Arness aspired to be a naval fighter pilot but was concerned that his bad eyesight would prevent him from doing so. His 6-foot, 7-in (2.01 m) frame, however, terminated his chances because the aviator height restriction was set at 6 ft, 2 in.
In March 1943, he was drafted into the United States Army and reported to Fort Snelling. On January 22, 1944, he landed as a rifleman with the 2nd Platoon, E Company, 2nd Battalion, 7th Infantry Regiment of the 3rd Infantry Division on Anzio Beachhead.
Because of his height, Arness was the first man ordered off his landing craft to determine the depth of the water, which came up to his waist.
During the Battle of Anzio, he was seriously injured in his right leg and was medically evacuated from Italy to the United States, where he was admitted to the 91st General Hospital in Clinton, Iowa.
Arness sought for and was hired as an announcer for a radio station in the Twin Cities on the suggestion of Graves, then travelled to Los Angeles and won a role as Loretta Young’s brother in the 1947 film The Farmer’s Daughter.
In 1948, he married Virginia Chapman and adopted Craig, her son from a previous marriage. Jenny and Rolf were the couple’s two children, and they divorced in 1963.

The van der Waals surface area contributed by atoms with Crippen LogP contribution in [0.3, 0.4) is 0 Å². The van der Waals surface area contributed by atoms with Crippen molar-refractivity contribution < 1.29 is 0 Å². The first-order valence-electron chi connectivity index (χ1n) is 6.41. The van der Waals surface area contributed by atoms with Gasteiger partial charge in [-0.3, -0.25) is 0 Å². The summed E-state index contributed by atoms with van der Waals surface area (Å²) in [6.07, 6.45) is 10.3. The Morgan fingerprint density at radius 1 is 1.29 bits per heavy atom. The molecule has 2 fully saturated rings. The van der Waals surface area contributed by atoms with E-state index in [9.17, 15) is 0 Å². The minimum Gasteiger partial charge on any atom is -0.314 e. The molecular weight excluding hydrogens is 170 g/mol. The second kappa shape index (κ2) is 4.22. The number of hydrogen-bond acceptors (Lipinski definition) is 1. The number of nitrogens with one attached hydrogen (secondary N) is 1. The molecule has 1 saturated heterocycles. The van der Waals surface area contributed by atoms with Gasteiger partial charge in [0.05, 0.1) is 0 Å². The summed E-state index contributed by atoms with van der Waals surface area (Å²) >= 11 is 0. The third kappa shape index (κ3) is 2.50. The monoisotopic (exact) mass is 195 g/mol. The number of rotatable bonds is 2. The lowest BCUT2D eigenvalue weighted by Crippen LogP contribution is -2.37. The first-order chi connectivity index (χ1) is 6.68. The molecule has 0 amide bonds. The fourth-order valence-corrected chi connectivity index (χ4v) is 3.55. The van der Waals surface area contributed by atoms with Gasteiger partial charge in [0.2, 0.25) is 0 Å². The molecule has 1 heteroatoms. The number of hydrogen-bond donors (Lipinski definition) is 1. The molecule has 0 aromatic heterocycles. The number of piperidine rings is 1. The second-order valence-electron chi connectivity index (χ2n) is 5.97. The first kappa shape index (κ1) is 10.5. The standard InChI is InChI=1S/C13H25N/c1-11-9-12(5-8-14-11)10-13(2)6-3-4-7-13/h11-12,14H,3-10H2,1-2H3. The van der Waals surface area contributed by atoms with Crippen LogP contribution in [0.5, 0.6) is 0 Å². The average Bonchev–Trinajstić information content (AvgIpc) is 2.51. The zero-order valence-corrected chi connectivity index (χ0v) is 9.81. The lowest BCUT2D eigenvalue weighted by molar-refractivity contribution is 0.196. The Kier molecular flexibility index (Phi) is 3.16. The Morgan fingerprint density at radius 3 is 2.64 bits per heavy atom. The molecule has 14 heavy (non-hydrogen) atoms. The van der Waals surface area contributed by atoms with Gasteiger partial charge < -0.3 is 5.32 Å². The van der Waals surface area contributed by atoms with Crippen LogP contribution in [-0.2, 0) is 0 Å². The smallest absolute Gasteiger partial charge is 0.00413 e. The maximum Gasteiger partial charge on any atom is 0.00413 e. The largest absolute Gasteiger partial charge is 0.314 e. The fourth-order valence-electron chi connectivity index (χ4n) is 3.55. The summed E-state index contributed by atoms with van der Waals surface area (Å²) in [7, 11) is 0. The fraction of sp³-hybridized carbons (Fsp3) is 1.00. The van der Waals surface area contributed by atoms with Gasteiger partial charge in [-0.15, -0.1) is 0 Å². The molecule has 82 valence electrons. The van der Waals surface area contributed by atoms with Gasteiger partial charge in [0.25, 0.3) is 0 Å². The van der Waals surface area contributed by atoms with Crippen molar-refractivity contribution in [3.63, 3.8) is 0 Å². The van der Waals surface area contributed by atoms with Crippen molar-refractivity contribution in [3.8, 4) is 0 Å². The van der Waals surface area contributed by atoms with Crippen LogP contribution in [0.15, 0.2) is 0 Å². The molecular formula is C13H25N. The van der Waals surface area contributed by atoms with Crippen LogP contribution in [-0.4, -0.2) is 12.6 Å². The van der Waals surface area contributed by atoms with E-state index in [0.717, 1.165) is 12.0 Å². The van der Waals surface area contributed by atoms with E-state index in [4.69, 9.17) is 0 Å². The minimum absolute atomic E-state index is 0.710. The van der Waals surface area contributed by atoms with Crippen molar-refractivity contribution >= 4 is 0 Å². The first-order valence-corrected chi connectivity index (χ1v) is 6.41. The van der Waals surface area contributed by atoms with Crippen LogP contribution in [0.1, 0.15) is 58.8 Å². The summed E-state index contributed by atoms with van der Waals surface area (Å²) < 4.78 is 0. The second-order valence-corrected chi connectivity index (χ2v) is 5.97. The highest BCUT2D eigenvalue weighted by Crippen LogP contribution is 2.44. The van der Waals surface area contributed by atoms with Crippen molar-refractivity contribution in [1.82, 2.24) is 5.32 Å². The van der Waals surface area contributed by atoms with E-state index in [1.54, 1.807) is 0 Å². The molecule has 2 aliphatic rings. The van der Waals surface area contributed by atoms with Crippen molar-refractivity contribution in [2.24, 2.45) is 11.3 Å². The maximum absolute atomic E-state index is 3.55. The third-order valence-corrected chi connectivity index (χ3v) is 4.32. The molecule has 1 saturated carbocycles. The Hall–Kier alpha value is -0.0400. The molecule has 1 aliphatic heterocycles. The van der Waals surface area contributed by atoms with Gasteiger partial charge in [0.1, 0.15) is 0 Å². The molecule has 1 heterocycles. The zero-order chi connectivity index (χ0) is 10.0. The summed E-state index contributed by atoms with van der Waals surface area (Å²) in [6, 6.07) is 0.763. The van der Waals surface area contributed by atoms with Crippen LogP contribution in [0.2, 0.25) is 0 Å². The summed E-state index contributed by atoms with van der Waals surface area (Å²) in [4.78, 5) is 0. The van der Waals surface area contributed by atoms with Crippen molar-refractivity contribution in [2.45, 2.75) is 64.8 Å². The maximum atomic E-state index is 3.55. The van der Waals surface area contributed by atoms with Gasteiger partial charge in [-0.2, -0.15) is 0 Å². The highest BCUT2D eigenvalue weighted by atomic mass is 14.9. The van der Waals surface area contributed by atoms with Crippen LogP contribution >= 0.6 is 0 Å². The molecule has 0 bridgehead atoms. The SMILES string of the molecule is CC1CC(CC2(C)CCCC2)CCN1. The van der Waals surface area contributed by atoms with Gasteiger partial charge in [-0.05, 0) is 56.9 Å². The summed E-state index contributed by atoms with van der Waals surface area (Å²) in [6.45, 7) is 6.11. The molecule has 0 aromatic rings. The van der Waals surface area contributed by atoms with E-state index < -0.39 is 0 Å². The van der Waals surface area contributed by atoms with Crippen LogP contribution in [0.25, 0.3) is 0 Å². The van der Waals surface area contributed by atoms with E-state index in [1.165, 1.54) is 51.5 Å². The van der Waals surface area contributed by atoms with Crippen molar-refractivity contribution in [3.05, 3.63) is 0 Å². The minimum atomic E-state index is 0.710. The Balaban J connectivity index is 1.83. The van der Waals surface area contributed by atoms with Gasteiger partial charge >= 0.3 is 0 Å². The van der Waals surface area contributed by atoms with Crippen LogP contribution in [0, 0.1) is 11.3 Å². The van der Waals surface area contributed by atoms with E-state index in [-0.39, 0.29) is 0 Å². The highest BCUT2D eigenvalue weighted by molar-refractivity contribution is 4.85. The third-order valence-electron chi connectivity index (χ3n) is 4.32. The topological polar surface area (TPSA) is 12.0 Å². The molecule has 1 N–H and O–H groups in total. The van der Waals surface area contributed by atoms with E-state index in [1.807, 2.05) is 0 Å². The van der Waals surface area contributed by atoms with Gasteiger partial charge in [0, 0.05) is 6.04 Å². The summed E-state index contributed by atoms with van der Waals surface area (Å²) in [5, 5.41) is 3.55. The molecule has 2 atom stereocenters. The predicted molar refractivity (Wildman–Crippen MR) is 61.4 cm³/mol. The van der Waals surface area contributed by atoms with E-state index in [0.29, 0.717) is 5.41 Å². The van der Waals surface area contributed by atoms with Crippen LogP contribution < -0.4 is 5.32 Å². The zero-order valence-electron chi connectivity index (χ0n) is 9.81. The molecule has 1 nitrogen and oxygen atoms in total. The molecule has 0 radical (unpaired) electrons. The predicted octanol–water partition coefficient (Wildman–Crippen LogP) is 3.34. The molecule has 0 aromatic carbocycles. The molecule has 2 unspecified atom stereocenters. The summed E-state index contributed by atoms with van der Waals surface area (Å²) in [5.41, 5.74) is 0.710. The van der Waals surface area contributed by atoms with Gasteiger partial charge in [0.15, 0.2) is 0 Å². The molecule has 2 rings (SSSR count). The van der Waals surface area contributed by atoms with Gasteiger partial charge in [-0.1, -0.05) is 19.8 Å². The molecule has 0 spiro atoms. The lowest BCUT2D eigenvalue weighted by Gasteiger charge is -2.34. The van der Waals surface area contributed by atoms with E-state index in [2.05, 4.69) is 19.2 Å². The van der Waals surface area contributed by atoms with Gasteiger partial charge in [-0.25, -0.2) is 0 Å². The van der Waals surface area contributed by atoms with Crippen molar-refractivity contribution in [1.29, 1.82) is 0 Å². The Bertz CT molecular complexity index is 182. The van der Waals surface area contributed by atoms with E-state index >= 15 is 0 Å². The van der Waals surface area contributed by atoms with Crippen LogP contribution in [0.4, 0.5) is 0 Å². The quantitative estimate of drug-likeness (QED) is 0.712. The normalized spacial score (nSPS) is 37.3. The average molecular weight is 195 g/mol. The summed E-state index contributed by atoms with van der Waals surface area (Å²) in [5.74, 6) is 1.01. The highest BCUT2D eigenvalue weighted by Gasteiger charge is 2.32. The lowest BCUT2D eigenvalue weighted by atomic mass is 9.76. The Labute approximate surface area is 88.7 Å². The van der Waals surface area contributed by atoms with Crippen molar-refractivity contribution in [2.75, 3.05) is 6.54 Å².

He married Janet Surtees in 1978, and they lived in the Brentwood neighbourhood of Los Angeles. He is survived by her, Rolf Arness, and a stepson, Jim Surtees. Six grandchildren and a great-grandchild are also survivors. Jenny Arness passed away in 1975, and Craig passed away in 2004.
Following his performance in The Thing as a thawed-out alien bent on eating humanity, he was discovered by John Wayne, who signed him to a contract with his production firm, Batjac Prods.
The performers collaborated on films such as Big Jim McLain (1952), Island in the Sky (1953), Hondo (1953), and The Sea Chase (1953). (1955).
Wayne recommended Arness for the role of Marshal Dillon on Gunsmoke, which was making its television debut after first airing on radio in 1955.
According to folklore, John Wayne was offered the major part of Matt Dillon in the long-running television series Gunsmoke, but he declined, instead preferring James Arness for the role.
The only portion of this narrative that is genuine is that Wayne did recommend Arness for the role. In 1955, Wayne introduced Arness in a prologue to the first episode of Gunsmoke. Arness, a Norwegian-German, had to colour his naturally blond hair darker for the part.
Gunsmoke made Arness and his co-stars, Milburn Stone, Amanda Blake, Dennis Weaver, Ken Curtis, Burt Reynolds, and Buck Taylor renowned around the world, and it endured for two decades, becoming the longest-running primetime drama series in US television history when it ended in 1975.
The series’ season record was tied in 2010 with the final season of Law & Order, and it was tied again in 2018 with Law & Order: SVU’s season 20.
Gunsmoke, unlike the latter show, featured its lead character in each of its 20 seasons; Gunsmoke also aired 179 more episodes and was in the top ten in the ratings for 11 more seasons, for a total of 13, including four consecutive seasons at number one.
“Jim, go ahead and take it,” Wayne advised. “You’re too large for photos.” Gregory Peck and I don’t need a big lug like you towering over us. Make a name for yourself in television.”